The Godhead

You and I live in a three-dimensional world. All physical objects have a certain height, width, and depth. One person can look like someone else, or behave like someone else, or even sound like someone else. But a person cannot actually be the same as another person. They are distinct individuals.

God, however, lives without the limitations of a three-dimensional universe. He is spirit. And he is infinitely more complex than we are.

That is why Jesus the Son can be different from the Father. And, yet the same.

The Bible clearly speaks of: God the Son, God the Father, and God the Holy Spirit. But emphasizes that there is only ONE God.

If we were to use math, it would not be, 1+1+1=3. It would be 1x1x1=1. God is a triune God.

Thus the term: “Tri” meaning three, and “Unity” meaning one, Tri+Unity = Trinity. It is a way of acknowledging what the Bible reveals to us about God, that God is yet three “Persons” who have the same essence of deity.

Some have tried to give human illustrations for the Trinity, such as H2O being water, ice and steam (all different forms, but all are H2O). Another illustration would be the sun. From it we receive light, heat and radiation. Three distinct aspects, but only one sun.

No illustration is going to be perfect.

But from the very beginning we see God as a Trinity. In the book of Genesis, the first book in the Bible, God says, “Let us make man in our image…male and female he created them.” You see here a mixture of plural and singular pronouns.

When Moses asked God for his name, God replied, “I am” – eternally existing.

Jesus used the same phrase numerous times.
“I am the light of the world…”
“I am the bread of life…”
“I am the way, the truth and the life. No one comes to the Father except through me.”

Abraham is someone mentioned in Genesis, thousands of years before Jesus came to earth. Yet, Jesus said of himself, “Before Abraham was born, I am.” The Jews understood fully what Jesus was saying because they picked up stones to kill him for “blasphemy” – claiming to be God. Jesus has always existed.

This came up time and time again. Jesus was so clear about his unique relationship with the Father. This is why, “the Jewish leaders tried all the harder to find a way to kill him. For he not only broke the Sabbath, he called God his Father, thereby making himself equal with God.”

For all of eternity, the Father, Son and Holy Spirit have always been in relationship and communication with each other, yet not as three gods…as one God.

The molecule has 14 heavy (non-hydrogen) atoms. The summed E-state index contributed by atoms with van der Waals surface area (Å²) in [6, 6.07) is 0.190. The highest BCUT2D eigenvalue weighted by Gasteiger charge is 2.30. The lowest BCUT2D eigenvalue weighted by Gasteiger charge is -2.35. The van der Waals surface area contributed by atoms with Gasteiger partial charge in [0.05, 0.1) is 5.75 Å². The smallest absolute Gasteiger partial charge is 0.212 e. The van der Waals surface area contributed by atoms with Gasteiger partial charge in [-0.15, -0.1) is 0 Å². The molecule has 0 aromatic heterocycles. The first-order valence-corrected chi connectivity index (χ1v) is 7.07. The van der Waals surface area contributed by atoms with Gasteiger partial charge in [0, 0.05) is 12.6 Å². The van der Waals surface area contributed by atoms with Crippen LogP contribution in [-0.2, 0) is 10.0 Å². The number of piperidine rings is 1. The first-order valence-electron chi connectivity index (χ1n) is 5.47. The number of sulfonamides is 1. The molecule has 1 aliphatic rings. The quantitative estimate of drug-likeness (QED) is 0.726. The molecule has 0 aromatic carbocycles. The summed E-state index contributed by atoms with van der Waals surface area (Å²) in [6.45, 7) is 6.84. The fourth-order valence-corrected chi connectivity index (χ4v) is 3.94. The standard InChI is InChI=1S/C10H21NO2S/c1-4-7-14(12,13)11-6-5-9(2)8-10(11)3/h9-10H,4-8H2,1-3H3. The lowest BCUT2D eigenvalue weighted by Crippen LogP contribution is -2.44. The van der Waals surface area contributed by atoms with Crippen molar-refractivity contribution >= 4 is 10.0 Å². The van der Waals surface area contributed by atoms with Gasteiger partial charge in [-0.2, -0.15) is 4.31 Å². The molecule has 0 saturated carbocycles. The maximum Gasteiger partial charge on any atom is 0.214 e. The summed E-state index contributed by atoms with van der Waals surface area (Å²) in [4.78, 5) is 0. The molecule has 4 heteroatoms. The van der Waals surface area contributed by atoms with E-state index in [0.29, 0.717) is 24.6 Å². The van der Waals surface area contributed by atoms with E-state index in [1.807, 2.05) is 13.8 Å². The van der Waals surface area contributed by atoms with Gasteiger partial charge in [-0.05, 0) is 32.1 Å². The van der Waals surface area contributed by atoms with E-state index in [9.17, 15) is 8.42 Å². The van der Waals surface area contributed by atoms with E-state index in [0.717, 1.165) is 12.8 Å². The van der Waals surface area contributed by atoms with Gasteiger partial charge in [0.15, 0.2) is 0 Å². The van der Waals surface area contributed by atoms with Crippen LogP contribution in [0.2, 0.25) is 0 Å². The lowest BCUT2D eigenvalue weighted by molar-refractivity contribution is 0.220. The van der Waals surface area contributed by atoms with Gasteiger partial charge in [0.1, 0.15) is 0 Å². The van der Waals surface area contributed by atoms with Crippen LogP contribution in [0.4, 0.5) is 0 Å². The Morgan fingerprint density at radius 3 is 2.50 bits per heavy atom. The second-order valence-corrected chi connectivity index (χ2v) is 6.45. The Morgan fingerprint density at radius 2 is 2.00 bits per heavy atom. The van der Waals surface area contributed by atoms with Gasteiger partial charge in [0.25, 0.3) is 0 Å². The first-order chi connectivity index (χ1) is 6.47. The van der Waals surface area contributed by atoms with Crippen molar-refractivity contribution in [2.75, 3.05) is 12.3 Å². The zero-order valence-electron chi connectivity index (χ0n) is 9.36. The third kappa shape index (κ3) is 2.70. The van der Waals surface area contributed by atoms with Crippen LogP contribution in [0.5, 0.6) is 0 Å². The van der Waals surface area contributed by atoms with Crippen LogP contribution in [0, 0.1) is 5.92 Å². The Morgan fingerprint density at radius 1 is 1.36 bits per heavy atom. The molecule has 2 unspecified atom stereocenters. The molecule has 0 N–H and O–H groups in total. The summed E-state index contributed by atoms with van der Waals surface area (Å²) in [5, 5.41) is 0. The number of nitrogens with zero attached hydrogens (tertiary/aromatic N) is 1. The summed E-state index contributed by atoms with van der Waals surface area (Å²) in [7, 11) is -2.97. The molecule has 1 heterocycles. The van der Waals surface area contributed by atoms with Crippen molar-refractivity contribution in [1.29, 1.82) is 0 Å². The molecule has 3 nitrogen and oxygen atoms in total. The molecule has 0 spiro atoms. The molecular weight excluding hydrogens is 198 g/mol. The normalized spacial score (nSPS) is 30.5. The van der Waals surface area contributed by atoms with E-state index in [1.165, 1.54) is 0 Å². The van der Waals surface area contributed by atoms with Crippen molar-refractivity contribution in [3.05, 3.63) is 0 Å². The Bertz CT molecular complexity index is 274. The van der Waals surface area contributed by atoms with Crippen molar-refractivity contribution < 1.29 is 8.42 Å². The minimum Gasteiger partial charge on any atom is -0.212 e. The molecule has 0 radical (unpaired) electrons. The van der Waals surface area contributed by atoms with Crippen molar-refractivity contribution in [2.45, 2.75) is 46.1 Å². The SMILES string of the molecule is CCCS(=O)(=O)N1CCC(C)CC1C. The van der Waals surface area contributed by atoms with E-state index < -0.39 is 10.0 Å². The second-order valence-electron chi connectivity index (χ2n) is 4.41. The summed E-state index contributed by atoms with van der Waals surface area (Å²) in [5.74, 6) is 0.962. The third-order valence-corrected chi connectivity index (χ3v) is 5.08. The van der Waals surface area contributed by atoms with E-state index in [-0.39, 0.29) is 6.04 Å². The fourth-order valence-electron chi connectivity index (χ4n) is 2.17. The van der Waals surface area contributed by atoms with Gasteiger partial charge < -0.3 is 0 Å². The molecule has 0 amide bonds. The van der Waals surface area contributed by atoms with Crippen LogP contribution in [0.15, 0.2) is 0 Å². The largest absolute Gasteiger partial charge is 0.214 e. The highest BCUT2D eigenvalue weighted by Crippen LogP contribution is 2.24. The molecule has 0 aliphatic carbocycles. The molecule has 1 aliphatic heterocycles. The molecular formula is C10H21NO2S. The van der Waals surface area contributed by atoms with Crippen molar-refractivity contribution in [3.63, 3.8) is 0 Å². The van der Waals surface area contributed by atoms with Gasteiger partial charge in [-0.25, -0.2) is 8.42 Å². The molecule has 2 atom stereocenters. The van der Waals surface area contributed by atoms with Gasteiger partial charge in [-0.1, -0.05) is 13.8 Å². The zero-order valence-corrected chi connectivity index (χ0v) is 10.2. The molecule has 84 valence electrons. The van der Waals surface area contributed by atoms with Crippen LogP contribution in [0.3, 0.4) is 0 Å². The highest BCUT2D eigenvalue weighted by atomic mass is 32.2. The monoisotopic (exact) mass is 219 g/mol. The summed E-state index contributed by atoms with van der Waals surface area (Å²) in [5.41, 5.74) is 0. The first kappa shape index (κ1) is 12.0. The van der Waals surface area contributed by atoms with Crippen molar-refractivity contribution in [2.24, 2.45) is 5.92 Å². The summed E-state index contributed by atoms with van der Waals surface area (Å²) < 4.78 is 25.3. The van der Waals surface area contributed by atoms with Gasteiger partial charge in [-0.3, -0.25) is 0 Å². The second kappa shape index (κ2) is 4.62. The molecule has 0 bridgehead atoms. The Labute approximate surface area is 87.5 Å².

“All three Persons in the Trinity have relational names. The First Person in the Trinity is called Father. You cannot be called The Father unless you have a child. And the same goes for the Second Person in the Trinity. You cannot be called The Son unless you have a Father. The Third Person in the Trinity is called both The Spirit of The Father (Matt 10:20) and the Spirit of The Son (Gal 4:4-6).”4

This answers the question:

If Jesus is God, who was he praying to? On earth, Jesus continued to talk to the Father, and the Father and Spirit continued to communicate with him.

The Bible is the Word of God, Christ the Son of God, salvation an act of God. But who is this God? Why did He create us? And how should we respond to Him?

Who is God?

The word God (Elohim, “mighty one”) in Genesis 1 stands out against other views of God in the ancient world. First of all, it is in stark contrast against atheism, which claims there is no God. It affirms, with Judaism, the monotheistic view that there is one God: “Hear, O Israel! the Lord our God, the Lord is one!” (Deuteronomy 6:4). There are not many gods (Exodus 20:3), as polytheism proclaims. The Creator is also contrasted with pantheism, which identifies God with the universe that God made. Further, He is unlike deism because He is personally and miraculously involved with His universe (see Genesis 1-3).

Also, He stands apart from finite godism since He created the finite world. Even panentheism (God-in-All) fails to describe Him because the universe is not the body in which God dwells. He is before the universe. He made it. He sustains it.

As Creator, God is as different from the universe as an architect is from his architecture. As C.S. Lewis put it: “the Christian idea is quite different. Believers think God invented and made the universe—like a man making a picture or composing a tune. A painter is not a picture, and he does not die if his picture is destroyed. You may say, ‘He put a lot of himself into it,’ but you only mean that all of its beauty and interest has come out of his head.”

Who Made God?

So who made God? Where did He come from? This question has unnecessarily perplexed many minds because it is a gigantic category mistake. It is asking who made the Unmade God. It is like asking, “Who is the bachelor’s wife?”
No one made God.